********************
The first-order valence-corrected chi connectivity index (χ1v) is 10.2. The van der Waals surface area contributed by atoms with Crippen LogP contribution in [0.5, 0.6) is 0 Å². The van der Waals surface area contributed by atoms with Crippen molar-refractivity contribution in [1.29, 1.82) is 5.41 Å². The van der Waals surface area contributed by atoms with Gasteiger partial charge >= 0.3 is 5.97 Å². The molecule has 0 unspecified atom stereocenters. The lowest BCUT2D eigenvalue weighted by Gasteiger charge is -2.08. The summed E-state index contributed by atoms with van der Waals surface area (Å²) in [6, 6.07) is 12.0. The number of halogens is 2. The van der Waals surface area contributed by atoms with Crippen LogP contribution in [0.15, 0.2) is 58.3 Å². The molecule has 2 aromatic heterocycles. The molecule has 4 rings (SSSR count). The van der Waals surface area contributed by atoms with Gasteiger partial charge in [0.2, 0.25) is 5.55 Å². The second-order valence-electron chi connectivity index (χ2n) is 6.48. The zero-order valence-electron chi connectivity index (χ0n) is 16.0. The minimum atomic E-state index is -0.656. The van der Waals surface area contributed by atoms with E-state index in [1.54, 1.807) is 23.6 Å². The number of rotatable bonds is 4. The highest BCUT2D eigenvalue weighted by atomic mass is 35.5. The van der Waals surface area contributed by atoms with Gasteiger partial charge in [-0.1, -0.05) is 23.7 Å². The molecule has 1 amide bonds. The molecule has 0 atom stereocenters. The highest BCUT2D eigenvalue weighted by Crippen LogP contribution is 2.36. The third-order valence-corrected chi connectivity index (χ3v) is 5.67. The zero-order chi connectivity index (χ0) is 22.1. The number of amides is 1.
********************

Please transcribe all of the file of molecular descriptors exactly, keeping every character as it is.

The first-order valence-corrected chi connectivity index (χ1v) is 10.2. The van der Waals surface area contributed by atoms with Crippen LogP contribution in [0.5, 0.6) is 0 Å². The van der Waals surface area contributed by atoms with Crippen molar-refractivity contribution in [1.29, 1.82) is 5.41 Å². The van der Waals surface area contributed by atoms with Gasteiger partial charge >= 0.3 is 5.97 Å². The molecule has 0 unspecified atom stereocenters. The lowest BCUT2D eigenvalue weighted by Gasteiger charge is -2.08. The summed E-state index contributed by atoms with van der Waals surface area (Å²) in [6, 6.07) is 12.0. The number of halogens is 2. The van der Waals surface area contributed by atoms with Crippen LogP contribution in [0.15, 0.2) is 58.3 Å². The molecule has 2 aromatic heterocycles. The molecule has 4 rings (SSSR count). The van der Waals surface area contributed by atoms with Gasteiger partial charge in [0.2, 0.25) is 5.55 Å². The second-order valence-electron chi connectivity index (χ2n) is 6.48. The zero-order valence-electron chi connectivity index (χ0n) is 16.0. The minimum atomic E-state index is -0.656. The van der Waals surface area contributed by atoms with E-state index in [1.54, 1.807) is 23.6 Å². The number of rotatable bonds is 4. The highest BCUT2D eigenvalue weighted by atomic mass is 35.5. The van der Waals surface area contributed by atoms with Gasteiger partial charge in [-0.1, -0.05) is 23.7 Å². The molecule has 1 amide bonds. The molecule has 0 atom stereocenters. The highest BCUT2D eigenvalue weighted by Crippen LogP contribution is 2.36. The third-order valence-corrected chi connectivity index (χ3v) is 5.67. The zero-order chi connectivity index (χ0) is 22.1. The number of amides is 1.